2023: The year of Microsoft – starts the recovery mode

One of the defining features of 2023 was the acquisition in October by Microsoft of Activision Blizzard, which is noted for games such as Call of Duty, World of Warcraft, Diablo, Hearthstone, Overwatch and Candy Crush Saga. The acquisition creates a new force multiplied in the games industry, with a greater opportunity to drive gaming into the fabric of daily lives, and in turn create a ripple effect through the industry.

At Q3 results (25 April), Microsoft announced that Xbox content and services revenue increased 62%, driven by 61 points of net impact from the Activision acquisition as it set third quarter records for game streaming hours, console usage and monthly active devices. Results were ahead of expectations primarily driven by Call of Duty. Xbox hardware revenue decreased 31% Y/Y. On guidance for the gaming segment, Microsoft expects revenue growth in the low to mid-40s, with c.50 points of net impact from the Activision acquisition, Xbox content and services revenue growth in the high-50s, driven by c.60 points of net impact from the Activision acquisition, with hardware revenue to ‘decline again year-over-year’.

The impact of GenAI

Given that 2023 was defined by black swan events, we are conscious of the impact of externalities. The biggest of these on the horizon is that there will be a range of GenAI-built devices to debut later in 2024, through 2025 and beyond. The early adopters will be the gaming industry, with a range of new titles that now only exist on a storyboard.

GenAI has the potential to revolutionise every aspect of game design, development post-production and play (ie, autoplay). It can automate game development, enhance graphics and visuals, and improve gameplay mechanics. With its ability to generate realistic environments and characters. With AI assistance, game developers can create breath-taking virtual worlds and life-like characters and elevate the overall visual experience for players. We believe that it has the potential to provide players with more immersive experiences as the technology allows for greater customisation of visual assets in video games. This should give players more control over the appearance of their characters and environments, providing a level of customisation that adds ‘personal touch’ to the game and thereby enhances player immersion.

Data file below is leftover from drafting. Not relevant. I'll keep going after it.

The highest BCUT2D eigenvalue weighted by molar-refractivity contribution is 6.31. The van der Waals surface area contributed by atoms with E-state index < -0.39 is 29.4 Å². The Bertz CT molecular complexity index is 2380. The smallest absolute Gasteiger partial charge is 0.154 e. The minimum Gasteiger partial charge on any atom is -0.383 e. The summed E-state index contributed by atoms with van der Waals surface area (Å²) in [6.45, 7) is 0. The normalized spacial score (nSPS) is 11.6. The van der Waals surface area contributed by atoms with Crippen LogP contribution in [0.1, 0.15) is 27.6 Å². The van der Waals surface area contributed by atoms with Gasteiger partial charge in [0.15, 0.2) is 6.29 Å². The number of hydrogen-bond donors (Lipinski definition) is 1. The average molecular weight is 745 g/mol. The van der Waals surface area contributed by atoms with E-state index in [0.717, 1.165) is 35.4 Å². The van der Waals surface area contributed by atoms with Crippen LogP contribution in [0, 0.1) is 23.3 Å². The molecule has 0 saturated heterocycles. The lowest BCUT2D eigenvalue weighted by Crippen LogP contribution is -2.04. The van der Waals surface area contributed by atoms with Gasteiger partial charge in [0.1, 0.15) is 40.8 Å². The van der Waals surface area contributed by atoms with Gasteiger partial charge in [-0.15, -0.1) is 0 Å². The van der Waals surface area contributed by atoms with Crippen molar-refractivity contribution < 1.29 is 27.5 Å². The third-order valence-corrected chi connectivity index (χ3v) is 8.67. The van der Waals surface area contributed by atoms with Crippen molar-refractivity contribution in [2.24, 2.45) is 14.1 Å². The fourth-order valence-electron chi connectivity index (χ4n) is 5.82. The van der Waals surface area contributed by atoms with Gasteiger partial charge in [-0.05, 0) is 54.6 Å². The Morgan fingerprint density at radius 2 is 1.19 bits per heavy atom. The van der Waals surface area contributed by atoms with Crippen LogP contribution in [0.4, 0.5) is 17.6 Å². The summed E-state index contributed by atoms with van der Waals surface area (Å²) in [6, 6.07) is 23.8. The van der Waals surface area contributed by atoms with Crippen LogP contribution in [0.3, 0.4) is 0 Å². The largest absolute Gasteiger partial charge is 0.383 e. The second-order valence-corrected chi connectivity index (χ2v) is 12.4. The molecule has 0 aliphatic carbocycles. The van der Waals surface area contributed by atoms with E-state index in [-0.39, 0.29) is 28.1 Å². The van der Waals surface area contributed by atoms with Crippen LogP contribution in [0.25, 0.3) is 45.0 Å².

This coming generation will feature a step change in user experience, which in turn could widen the audience, possibly increasing ARPU by bringing in a new generation of casual gamers and those who may not typically engage with traditional video games. Research by Bain (How Will Generative AI Change the Video Game Industry?) sees the impacts as:

  • Story generation and nonplayable characters (NPCs): Generative AI could enable limitless interactive stories personalised for each player. NetEase, a Chinese game publisher, has already announced that it will use generative AI to create an NPC chat function in the upcoming mobile version of its massively multiplayer online game Justice Online.
  • Game assets: As confidence in the tools grows, generative AI could be used beyond concept art, for example to fill in or even generate drafts of whole maps.
  • Live ops: While executives focus mostly on the ability to rapidly generate new in-game assets, such as personalised skins, there is a significant opportunity ahead for generative AI to improve community management and player support.
  • User-generated content: Giving players access to generative AI tools could allow them to play a more central role in the story, increasing engagement and inviting players to support the never-ending demand for content.

This comes about as PC hardware (next generation graphics cards) and software enhancements mean these tools become more intelligent assistants, anticipating needs, suggesting relevant documents, automating repetitive tasks and predicting deadlines. With context-aware software and voice control, we see a redefinition of a more immersive entertainment experience giving unparalleled visuals, advanced VR and AR headsets.

The data

Video Gaming share prices, since January 2023

Source: Company data, Yahoo Finance

Gaming revenue by category

Source: Statista

Gaming penetration rates by market

Source Statista

 

Valuation heatmap: Attracted to attractive ratios

Source: Company data, Yahoo Finance, Technology Investment Services

This communication is provided for information purposes only, and is not a solicitation or inducement to buy, sell, subscribe, or underwrite securities or units. Investors should seek advice from an Independent Financial Adviser or regulated stockbroker before making any investment decisions. Progressive Equity Research Ltd (“PERL”) does not make investment recommendations.

Opinions contained in this communication represent those of PERL and/or our affiliates at the time of publication and PERL does not undertake to provide updates to any opinions or views expressed. PERL does not hold any positions in the securities mentioned in this communication, however, PERL’s directors, officers, employees, contractors and affiliates may hold a position,  and/or may perform services or solicit business from, any of the companies or related securities mentioned.

Any prices quoted in our research are as at the previous day’s close.